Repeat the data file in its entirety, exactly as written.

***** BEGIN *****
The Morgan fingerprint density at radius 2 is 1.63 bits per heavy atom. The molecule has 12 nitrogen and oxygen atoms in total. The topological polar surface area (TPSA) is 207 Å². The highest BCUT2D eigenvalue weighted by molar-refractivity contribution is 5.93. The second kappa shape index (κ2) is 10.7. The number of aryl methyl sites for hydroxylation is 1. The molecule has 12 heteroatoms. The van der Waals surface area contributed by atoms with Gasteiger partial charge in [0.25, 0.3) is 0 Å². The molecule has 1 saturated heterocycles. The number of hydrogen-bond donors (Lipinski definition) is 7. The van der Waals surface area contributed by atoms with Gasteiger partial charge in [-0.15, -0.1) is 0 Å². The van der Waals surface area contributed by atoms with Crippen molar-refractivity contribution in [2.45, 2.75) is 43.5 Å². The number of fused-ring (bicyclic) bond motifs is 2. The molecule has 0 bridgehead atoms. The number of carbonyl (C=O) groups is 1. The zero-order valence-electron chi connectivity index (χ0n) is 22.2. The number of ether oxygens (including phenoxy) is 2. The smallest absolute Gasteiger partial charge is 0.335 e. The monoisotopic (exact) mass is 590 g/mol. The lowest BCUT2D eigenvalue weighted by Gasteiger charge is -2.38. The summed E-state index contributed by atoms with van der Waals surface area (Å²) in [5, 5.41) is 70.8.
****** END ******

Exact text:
The Morgan fingerprint density at radius 2 is 1.63 bits per heavy atom. The molecule has 12 nitrogen and oxygen atoms in total. The topological polar surface area (TPSA) is 207 Å². The highest BCUT2D eigenvalue weighted by molar-refractivity contribution is 5.93. The second kappa shape index (κ2) is 10.7. The number of aryl methyl sites for hydroxylation is 1. The molecule has 12 heteroatoms. The van der Waals surface area contributed by atoms with Gasteiger partial charge in [0.25, 0.3) is 0 Å². The molecule has 1 saturated heterocycles. The number of hydrogen-bond donors (Lipinski definition) is 7. The van der Waals surface area contributed by atoms with Gasteiger partial charge in [-0.15, -0.1) is 0 Å². The van der Waals surface area contributed by atoms with Crippen molar-refractivity contribution in [2.45, 2.75) is 43.5 Å². The number of fused-ring (bicyclic) bond motifs is 2. The molecule has 0 bridgehead atoms. The number of carbonyl (C=O) groups is 1. The zero-order valence-electron chi connectivity index (χ0n) is 22.2. The number of ether oxygens (including phenoxy) is 2. The smallest absolute Gasteiger partial charge is 0.335 e. The monoisotopic (exact) mass is 590 g/mol. The lowest BCUT2D eigenvalue weighted by Gasteiger charge is -2.38. The summed E-state index contributed by atoms with van der Waals surface area (Å²) in [5, 5.41) is 70.8.